Wednesday, April 25, 2012

Discussing Cancer with Children

A friend of mine brought this question up to me today and my mind started going a mile a minute and felt it was something that needs to be discussed. I do not have children of my own, but I have children in my life that I feel are mine because they have helped make me who I am today.

Depending on the age of the child I think really determines the depth in which the conversation goes, when I was asked about my hair by my favorite 3 year old I just explained that I was sick and the medicine that I had to take made my hair fall out. I fully understand that her mind could have easily wondered into the fear that her medicine would make her hair fall out but it never did, she was fully satisfied with the answer. I didn't sugar coat anything, I gave her the most simple answer I could come up with on the fly and if she had asked me more I would have told her more truths on the 3 year old level.

I never had to talk to my favorite 8 year old about cancer after I was diagnosed because his mother did and I have to say that she did an excellent job. She was truthful and explained that I was sick but that people with cancer are healed and used the example of his teacher because she is a young adult breast cancer survivor. I find it important not to bring up death until necessary because children need comforting not given more things to worry about when they probably already know something is "off"

Children are delicate and only you know how to talk to your own child or children that you care for or who may ask questions to you. When thinking about writing this post I did a quick online search and I found what I felt was good advice:

No matter what their age, it's important to talk with children about what's going on because:

  • They might sense that something is wrong and wonder if it is their "fault."
  • Their imaginations may create something worse than what is actually happening.
  • They may hear it from someone outside the family and feel disappointed that you withheld this important information from them.
  • Knowing what is happening will prepare them to support you during treatment and to understand that things are not quite "normal" for a while. 
Found here Talking with Children about Cancer

Other Resources for parents with cancer who have children:
Camp Kesem 


  1. "... I was asked about my hair by my favorite 3 year old I just explained that I was sick and the medicine that I had to take made my hair fall out ... "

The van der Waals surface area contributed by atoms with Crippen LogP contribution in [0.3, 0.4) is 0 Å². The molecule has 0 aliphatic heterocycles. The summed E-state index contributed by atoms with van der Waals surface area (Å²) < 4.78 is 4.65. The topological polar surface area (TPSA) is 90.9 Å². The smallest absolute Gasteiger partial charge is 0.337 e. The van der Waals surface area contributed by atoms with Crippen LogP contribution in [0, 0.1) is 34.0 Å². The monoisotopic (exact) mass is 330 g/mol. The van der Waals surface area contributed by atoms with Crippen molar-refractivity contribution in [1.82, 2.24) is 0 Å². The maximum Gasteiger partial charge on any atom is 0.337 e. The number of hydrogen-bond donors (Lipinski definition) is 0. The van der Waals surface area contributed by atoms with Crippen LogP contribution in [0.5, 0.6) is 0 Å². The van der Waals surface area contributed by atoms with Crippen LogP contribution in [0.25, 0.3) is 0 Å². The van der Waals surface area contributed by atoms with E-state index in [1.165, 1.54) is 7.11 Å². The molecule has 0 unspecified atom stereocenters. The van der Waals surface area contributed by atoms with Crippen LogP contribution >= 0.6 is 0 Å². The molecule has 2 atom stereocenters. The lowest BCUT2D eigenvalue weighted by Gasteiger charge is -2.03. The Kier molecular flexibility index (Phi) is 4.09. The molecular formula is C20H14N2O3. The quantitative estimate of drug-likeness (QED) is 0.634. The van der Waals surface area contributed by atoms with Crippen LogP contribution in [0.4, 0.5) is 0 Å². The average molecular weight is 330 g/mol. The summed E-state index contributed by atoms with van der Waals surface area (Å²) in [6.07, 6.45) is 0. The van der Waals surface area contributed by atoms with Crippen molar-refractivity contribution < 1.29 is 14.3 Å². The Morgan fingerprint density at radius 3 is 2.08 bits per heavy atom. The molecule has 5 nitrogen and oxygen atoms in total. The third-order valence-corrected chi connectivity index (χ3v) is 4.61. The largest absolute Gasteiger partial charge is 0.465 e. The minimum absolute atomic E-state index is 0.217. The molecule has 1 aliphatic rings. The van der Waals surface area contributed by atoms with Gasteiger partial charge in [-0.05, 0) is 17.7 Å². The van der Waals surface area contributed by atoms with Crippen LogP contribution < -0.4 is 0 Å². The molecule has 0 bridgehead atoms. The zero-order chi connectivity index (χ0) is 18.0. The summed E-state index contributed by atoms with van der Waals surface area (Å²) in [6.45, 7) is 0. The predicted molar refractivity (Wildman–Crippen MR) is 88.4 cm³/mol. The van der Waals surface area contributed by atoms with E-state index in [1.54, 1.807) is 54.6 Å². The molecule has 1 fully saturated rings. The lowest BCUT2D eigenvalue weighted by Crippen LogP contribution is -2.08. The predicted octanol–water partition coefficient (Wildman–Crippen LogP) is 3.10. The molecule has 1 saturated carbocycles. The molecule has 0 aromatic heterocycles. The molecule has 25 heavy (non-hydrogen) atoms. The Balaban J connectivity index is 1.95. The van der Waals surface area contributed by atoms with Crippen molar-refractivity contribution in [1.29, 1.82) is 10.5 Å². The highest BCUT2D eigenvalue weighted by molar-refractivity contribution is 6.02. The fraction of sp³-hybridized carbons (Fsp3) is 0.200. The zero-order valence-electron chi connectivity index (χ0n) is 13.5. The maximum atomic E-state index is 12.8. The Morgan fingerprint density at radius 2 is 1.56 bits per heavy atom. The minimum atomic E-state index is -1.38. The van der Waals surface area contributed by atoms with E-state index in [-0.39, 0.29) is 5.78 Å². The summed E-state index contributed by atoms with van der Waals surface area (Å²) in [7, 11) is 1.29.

Reading that brought tears to my eyes Rebecca - it took me straight into the world of very young children. It's another world, where many dogs are bigger than you are, and you have your favorite dolls and teddies and adults, and you have no adult experience of the world whatever.

    I'm glad you had good experiences with your favorite 3 and 8 year olds. Sounds like a good answer to your 3 year-old friend, particularly on the fly. It's your natural skills with children coming to the fore :)

    I wonder what little children would do if they pulled your wig or head-scarf off and they hadn't seen your head bald before. Be a bit of a surprise I would imagine. If I remember correctly Heather on pc described very young children she was teaching or minding as "very grabby".

    I suppose you would get used to children staring at you a bit if you're walking around in public without a head cover. I guess even the gaze of adults might linger a bit. Mind you, as a teen and a young adult you would I imagine by now be thoroughly used to boys and men checking you out as they go past :)

    1. I could not imagine what a reaction it would be if a child pulled off a wig or head covering I guess things like that stress me out and why I chose to go natural. Children staring I normally respond with a smile because I think they find it unnatural because girls should have hair in their mind. Boys and men normally don't know what to think some men are very sweet while others are obviously weirded out. I get extra complements like this evening at a wedding a man I never met commented on how nice I looked it was sweet, sincere and in a way a nod to say that he knew and understood. Women sometimes are the worst sometimes I get hit on which is very uncomfortable since I am straight and sometimes they almost corner me telling me about their cancer. Children I believe might be the easiest to talk to and explain cancer to and accept it the best because they don't judge or question.

  2. Hi,

    I have a quick question about your blog, would you mind emailing me when you get a chance?